Things were going well. Then one parent remarries, a new family emerges and the kids are in distress. The other parent determines the child needs counseling or that a change in access is necessary to limit the child's exposure to the new family, viewed as the source of distress. The fight is on again. Or need it be?
It is safe to assume that most parents will enter into a new relationship post separation/divorce, many resulting in a combination of children. The issue then becomes how to manage the new relationship in view of the kids and how to manage the adjustment process.
When children appear significantly distressed in a newly blended family, the other natural parent may take them to counseling as a means to investigate the distress or help them cope. Unfortunately however while this provides a sense that something is being done, often little is accomplished. In fact, counseling only for the child with difficulty adjusting to new blended family can do more harm than good. The issue is akin to arranging the deck chairs on the Titanic. While the chairs may look nicely arranged, the ship continues to sink.
While chatting with a counselor may help the child feel better in the short run, if the larger issues of parental adjustment, child management, communications and boundaries within and between families are not addressed, the child can fall back to distress shortly after a brief upturn from counseling. A failed counseling experience will cause future counseling efforts to be viewed skeptically and the parent may now rush to the change in access.
Parents need counseling also
For children in distress in the context of adjustment to a new blended family, rather than just sending the kids off to counseling, the parents and their partners should enter counseling or "parent education" or mediation themselves.
While it is preferred for both natural parents and new partners to attend counseling together, it is understood that this may not be possible. What matters though, is that all the adults see the same counselor (or educator, or mediator) so the counselor gets a full view of the situation as opposed to a one-sided or biased view. With an unbiased view, the counselor can then help in the adjustment process knowing issues on both sides.
Adjustment doesn't necessarily mean restructuring the access regime. It may mean identifying and sorting out feelings between former spouses regarding any number of issues as well as issues within the newly blended family. All pertinent matters as assessed by the counselor should be addressed in the interest of the children.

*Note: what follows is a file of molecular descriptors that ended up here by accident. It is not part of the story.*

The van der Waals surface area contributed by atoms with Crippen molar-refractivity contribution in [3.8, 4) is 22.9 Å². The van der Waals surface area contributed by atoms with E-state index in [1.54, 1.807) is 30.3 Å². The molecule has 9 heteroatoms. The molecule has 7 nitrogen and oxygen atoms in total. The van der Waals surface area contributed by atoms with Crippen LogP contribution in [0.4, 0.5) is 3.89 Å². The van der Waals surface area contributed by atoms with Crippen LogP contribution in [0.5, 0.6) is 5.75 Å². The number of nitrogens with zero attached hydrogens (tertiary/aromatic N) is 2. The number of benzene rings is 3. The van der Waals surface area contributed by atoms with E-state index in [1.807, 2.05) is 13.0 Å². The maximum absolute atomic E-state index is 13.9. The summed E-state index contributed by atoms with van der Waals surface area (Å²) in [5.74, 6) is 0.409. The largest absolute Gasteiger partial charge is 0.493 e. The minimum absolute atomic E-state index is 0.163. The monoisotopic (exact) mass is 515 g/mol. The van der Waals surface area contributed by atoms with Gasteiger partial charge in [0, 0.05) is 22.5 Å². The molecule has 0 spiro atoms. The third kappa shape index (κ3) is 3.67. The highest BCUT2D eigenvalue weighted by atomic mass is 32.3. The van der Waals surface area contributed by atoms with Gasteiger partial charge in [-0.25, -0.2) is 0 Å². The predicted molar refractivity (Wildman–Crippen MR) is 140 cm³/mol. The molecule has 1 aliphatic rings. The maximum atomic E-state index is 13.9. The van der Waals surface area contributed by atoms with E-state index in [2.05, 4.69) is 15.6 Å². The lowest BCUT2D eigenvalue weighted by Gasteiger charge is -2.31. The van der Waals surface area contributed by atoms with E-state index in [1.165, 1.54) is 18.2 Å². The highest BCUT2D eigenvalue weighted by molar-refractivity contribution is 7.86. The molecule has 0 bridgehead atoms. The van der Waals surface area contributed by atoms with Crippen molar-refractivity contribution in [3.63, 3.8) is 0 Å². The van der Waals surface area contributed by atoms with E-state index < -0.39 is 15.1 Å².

Children can be very sensitive to their parents' feelings and this alone can be a great source of their distress over and above their own adjustment. However, by meeting with the parents, even more can be achieved. In addition to identifying emotional issues for resolution, issues such as the children's homework, activities, routines and matters of discipline can be discussed. The view is to attain some consistency and stabilize the children's life within the entire family system consisting of both parents and new family.
As the parental issues of adjustment, management, communications and boundaries are addressed the children's distress often fades. They can go back to concentrating on school and the like. So if a child is in distress after a parent establishes a new relationship or family, the parent is advised to take a deep breath and attend counseling or parent education or mediation with the other parent and do this before changing the access regime.
Rushing to change the access regime only adds another layer for adjustment and given the child will still go back and forth, the original adjustment issues would remain. Nothing may be solved by a quick change in access and problems can actually be compounded. It may sound scary to the parents to deal with each other in counseling, but the children will likely be better off for it and the children's interest was the goal in the first place.
Kids in distress? Parents go to counseling first.
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